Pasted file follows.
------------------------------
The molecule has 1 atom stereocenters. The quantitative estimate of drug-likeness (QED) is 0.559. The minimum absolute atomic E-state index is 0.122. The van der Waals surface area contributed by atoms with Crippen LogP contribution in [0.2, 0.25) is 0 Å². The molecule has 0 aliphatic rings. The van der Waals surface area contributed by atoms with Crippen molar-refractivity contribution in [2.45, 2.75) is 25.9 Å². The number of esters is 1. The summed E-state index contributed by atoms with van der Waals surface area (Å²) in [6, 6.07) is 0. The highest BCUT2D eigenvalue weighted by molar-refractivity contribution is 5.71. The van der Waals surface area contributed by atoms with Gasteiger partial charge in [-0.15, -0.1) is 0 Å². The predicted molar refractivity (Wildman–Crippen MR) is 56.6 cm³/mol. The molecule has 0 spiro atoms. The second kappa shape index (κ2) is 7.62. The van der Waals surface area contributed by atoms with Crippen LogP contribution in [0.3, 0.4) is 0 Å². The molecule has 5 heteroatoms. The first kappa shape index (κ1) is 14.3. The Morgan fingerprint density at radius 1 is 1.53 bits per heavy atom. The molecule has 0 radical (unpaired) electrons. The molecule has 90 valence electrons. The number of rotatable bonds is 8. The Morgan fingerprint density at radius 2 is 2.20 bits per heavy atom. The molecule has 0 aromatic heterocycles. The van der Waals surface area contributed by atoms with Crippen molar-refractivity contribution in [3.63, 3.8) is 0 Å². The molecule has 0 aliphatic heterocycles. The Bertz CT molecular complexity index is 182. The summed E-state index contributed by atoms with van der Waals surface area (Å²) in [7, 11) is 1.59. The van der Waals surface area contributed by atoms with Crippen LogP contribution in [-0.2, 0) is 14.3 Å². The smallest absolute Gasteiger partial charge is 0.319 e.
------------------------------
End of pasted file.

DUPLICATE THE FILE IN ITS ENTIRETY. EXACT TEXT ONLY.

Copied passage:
The molecule has 1 atom stereocenters. The quantitative estimate of drug-likeness (QED) is 0.559. The minimum absolute atomic E-state index is 0.122. The van der Waals surface area contributed by atoms with Crippen LogP contribution in [0.2, 0.25) is 0 Å². The molecule has 0 aliphatic rings. The van der Waals surface area contributed by atoms with Crippen molar-refractivity contribution in [2.45, 2.75) is 25.9 Å². The number of esters is 1. The summed E-state index contributed by atoms with van der Waals surface area (Å²) in [6, 6.07) is 0. The highest BCUT2D eigenvalue weighted by molar-refractivity contribution is 5.71. The van der Waals surface area contributed by atoms with Gasteiger partial charge in [-0.15, -0.1) is 0 Å². The predicted molar refractivity (Wildman–Crippen MR) is 56.6 cm³/mol. The molecule has 0 spiro atoms. The second kappa shape index (κ2) is 7.62. The van der Waals surface area contributed by atoms with Crippen LogP contribution in [0.3, 0.4) is 0 Å². The molecule has 5 heteroatoms. The first kappa shape index (κ1) is 14.3. The Morgan fingerprint density at radius 1 is 1.53 bits per heavy atom. The molecule has 0 radical (unpaired) electrons. The molecule has 90 valence electrons. The number of rotatable bonds is 8. The Morgan fingerprint density at radius 2 is 2.20 bits per heavy atom. The molecule has 0 aromatic heterocycles. The van der Waals surface area contributed by atoms with Crippen molar-refractivity contribution in [3.63, 3.8) is 0 Å². The molecule has 0 aliphatic heterocycles. The Bertz CT molecular complexity index is 182. The summed E-state index contributed by atoms with van der Waals surface area (Å²) in [7, 11) is 1.59. The van der Waals surface area contributed by atoms with Crippen LogP contribution in [-0.2, 0) is 14.3 Å². The smallest absolute Gasteiger partial charge is 0.319 e.